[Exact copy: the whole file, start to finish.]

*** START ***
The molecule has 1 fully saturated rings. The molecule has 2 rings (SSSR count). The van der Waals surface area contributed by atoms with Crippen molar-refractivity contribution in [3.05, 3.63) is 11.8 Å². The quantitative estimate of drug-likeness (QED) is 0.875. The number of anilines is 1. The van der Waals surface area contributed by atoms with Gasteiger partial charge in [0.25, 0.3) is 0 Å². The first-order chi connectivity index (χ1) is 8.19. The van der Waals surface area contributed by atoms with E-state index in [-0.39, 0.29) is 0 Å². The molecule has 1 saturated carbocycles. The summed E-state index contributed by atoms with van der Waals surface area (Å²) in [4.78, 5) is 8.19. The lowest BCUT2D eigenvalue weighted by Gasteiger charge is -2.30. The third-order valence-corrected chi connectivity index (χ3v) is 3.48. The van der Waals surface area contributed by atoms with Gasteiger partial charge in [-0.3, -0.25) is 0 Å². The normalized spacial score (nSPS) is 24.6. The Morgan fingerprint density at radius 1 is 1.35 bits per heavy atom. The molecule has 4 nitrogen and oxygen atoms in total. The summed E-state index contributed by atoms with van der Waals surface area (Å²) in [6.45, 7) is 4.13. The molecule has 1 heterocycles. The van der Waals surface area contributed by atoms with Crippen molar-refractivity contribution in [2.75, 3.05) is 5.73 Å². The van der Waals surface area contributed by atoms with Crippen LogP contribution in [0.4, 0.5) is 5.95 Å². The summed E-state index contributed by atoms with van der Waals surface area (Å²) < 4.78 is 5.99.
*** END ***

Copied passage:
The molecule has 1 fully saturated rings. The molecule has 2 rings (SSSR count). The van der Waals surface area contributed by atoms with Crippen molar-refractivity contribution in [3.05, 3.63) is 11.8 Å². The quantitative estimate of drug-likeness (QED) is 0.875. The number of anilines is 1. The van der Waals surface area contributed by atoms with Gasteiger partial charge in [0.25, 0.3) is 0 Å². The first-order chi connectivity index (χ1) is 8.19. The van der Waals surface area contributed by atoms with E-state index in [-0.39, 0.29) is 0 Å². The molecule has 1 saturated carbocycles. The summed E-state index contributed by atoms with van der Waals surface area (Å²) in [4.78, 5) is 8.19. The lowest BCUT2D eigenvalue weighted by Gasteiger charge is -2.30. The third-order valence-corrected chi connectivity index (χ3v) is 3.48. The van der Waals surface area contributed by atoms with Gasteiger partial charge in [-0.3, -0.25) is 0 Å². The normalized spacial score (nSPS) is 24.6. The Morgan fingerprint density at radius 1 is 1.35 bits per heavy atom. The molecule has 4 nitrogen and oxygen atoms in total. The summed E-state index contributed by atoms with van der Waals surface area (Å²) in [6.45, 7) is 4.13. The molecule has 1 heterocycles. The van der Waals surface area contributed by atoms with Crippen molar-refractivity contribution in [2.75, 3.05) is 5.73 Å². The van der Waals surface area contributed by atoms with Crippen LogP contribution in [0.4, 0.5) is 5.95 Å². The summed E-state index contributed by atoms with van der Waals surface area (Å²) < 4.78 is 5.99.